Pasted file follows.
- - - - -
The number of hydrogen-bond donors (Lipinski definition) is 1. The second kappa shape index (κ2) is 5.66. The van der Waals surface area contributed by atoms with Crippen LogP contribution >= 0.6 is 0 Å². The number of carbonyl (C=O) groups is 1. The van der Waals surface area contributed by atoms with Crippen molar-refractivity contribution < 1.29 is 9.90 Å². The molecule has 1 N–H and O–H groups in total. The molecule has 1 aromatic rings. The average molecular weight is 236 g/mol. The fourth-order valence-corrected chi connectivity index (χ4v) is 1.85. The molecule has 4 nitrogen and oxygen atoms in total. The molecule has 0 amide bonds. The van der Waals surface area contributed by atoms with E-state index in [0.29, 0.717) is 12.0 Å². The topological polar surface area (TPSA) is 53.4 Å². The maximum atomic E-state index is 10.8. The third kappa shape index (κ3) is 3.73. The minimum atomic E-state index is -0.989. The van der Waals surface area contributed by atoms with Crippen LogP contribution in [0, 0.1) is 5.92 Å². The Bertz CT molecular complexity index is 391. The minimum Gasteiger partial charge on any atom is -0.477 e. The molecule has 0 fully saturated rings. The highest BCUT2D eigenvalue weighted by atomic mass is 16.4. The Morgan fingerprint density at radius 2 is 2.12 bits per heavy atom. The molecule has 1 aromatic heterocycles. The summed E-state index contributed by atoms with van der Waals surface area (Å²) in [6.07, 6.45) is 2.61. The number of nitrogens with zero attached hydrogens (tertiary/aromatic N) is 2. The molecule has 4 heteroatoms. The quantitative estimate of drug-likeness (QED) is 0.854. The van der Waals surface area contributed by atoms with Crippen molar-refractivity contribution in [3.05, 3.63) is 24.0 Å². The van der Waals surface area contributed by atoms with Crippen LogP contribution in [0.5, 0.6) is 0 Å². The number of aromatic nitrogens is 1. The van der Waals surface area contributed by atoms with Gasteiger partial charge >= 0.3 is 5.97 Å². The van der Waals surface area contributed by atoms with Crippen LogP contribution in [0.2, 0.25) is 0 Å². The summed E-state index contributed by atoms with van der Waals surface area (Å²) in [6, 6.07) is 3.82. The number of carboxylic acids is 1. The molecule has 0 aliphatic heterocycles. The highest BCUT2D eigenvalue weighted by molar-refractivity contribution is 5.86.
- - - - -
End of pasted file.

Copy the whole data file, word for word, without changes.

The number of hydrogen-bond donors (Lipinski definition) is 1. The second kappa shape index (κ2) is 5.66. The van der Waals surface area contributed by atoms with Crippen LogP contribution >= 0.6 is 0 Å². The number of carbonyl (C=O) groups is 1. The van der Waals surface area contributed by atoms with Crippen molar-refractivity contribution < 1.29 is 9.90 Å². The molecule has 1 N–H and O–H groups in total. The molecule has 1 aromatic rings. The average molecular weight is 236 g/mol. The fourth-order valence-corrected chi connectivity index (χ4v) is 1.85. The molecule has 4 nitrogen and oxygen atoms in total. The molecule has 0 amide bonds. The van der Waals surface area contributed by atoms with E-state index in [0.29, 0.717) is 12.0 Å². The topological polar surface area (TPSA) is 53.4 Å². The maximum atomic E-state index is 10.8. The third kappa shape index (κ3) is 3.73. The minimum atomic E-state index is -0.989. The van der Waals surface area contributed by atoms with Crippen LogP contribution in [0, 0.1) is 5.92 Å². The Bertz CT molecular complexity index is 391. The minimum Gasteiger partial charge on any atom is -0.477 e. The molecule has 0 fully saturated rings. The highest BCUT2D eigenvalue weighted by atomic mass is 16.4. The Morgan fingerprint density at radius 2 is 2.12 bits per heavy atom. The molecule has 1 aromatic heterocycles. The summed E-state index contributed by atoms with van der Waals surface area (Å²) in [6.07, 6.45) is 2.61. The number of nitrogens with zero attached hydrogens (tertiary/aromatic N) is 2. The molecule has 4 heteroatoms. The quantitative estimate of drug-likeness (QED) is 0.854. The van der Waals surface area contributed by atoms with Crippen molar-refractivity contribution in [3.05, 3.63) is 24.0 Å². The van der Waals surface area contributed by atoms with Crippen LogP contribution in [0.5, 0.6) is 0 Å². The number of aromatic nitrogens is 1. The van der Waals surface area contributed by atoms with Gasteiger partial charge >= 0.3 is 5.97 Å². The van der Waals surface area contributed by atoms with Crippen LogP contribution in [0.2, 0.25) is 0 Å². The summed E-state index contributed by atoms with van der Waals surface area (Å²) in [6, 6.07) is 3.82. The number of carboxylic acids is 1. The molecule has 0 aliphatic heterocycles. The highest BCUT2D eigenvalue weighted by molar-refractivity contribution is 5.86.